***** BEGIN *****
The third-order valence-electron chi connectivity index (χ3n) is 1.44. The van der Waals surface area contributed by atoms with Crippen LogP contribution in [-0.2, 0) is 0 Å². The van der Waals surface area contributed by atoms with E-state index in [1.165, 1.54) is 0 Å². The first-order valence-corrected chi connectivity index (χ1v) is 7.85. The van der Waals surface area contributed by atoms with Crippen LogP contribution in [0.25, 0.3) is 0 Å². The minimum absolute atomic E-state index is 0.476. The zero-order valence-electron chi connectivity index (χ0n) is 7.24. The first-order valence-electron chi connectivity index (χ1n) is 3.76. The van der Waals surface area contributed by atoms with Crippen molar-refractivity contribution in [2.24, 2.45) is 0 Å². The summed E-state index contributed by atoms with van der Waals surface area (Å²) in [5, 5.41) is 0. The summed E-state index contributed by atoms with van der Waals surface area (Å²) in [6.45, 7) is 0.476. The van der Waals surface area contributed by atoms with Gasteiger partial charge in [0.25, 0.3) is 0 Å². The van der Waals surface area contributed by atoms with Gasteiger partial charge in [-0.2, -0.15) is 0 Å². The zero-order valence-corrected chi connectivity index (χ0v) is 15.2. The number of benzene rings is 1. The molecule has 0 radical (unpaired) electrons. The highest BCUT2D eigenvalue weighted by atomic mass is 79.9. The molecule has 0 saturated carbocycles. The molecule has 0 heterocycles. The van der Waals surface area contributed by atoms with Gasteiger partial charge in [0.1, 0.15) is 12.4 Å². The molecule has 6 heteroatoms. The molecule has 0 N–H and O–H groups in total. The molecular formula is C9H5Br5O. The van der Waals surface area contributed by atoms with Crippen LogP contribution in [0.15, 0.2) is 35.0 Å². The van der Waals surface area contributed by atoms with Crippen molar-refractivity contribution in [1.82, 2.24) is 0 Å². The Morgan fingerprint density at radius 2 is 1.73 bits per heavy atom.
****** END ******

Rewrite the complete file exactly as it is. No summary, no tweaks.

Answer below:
The third-order valence-electron chi connectivity index (χ3n) is 1.44. The van der Waals surface area contributed by atoms with Crippen LogP contribution in [-0.2, 0) is 0 Å². The van der Waals surface area contributed by atoms with E-state index in [1.165, 1.54) is 0 Å². The first-order valence-corrected chi connectivity index (χ1v) is 7.85. The van der Waals surface area contributed by atoms with Crippen LogP contribution in [0.25, 0.3) is 0 Å². The minimum absolute atomic E-state index is 0.476. The zero-order valence-electron chi connectivity index (χ0n) is 7.24. The first-order valence-electron chi connectivity index (χ1n) is 3.76. The van der Waals surface area contributed by atoms with Crippen molar-refractivity contribution in [2.24, 2.45) is 0 Å². The summed E-state index contributed by atoms with van der Waals surface area (Å²) in [5, 5.41) is 0. The summed E-state index contributed by atoms with van der Waals surface area (Å²) in [6.45, 7) is 0.476. The van der Waals surface area contributed by atoms with Gasteiger partial charge in [0.25, 0.3) is 0 Å². The van der Waals surface area contributed by atoms with Gasteiger partial charge in [-0.2, -0.15) is 0 Å². The zero-order valence-corrected chi connectivity index (χ0v) is 15.2. The number of benzene rings is 1. The molecule has 0 radical (unpaired) electrons. The highest BCUT2D eigenvalue weighted by atomic mass is 79.9. The molecule has 0 saturated carbocycles. The molecule has 0 heterocycles. The van der Waals surface area contributed by atoms with Gasteiger partial charge in [0.1, 0.15) is 12.4 Å². The molecule has 6 heteroatoms. The molecule has 0 N–H and O–H groups in total. The molecular formula is C9H5Br5O. The van der Waals surface area contributed by atoms with Crippen LogP contribution in [0.15, 0.2) is 35.0 Å². The van der Waals surface area contributed by atoms with Crippen molar-refractivity contribution in [1.82, 2.24) is 0 Å². The Morgan fingerprint density at radius 2 is 1.73 bits per heavy atom.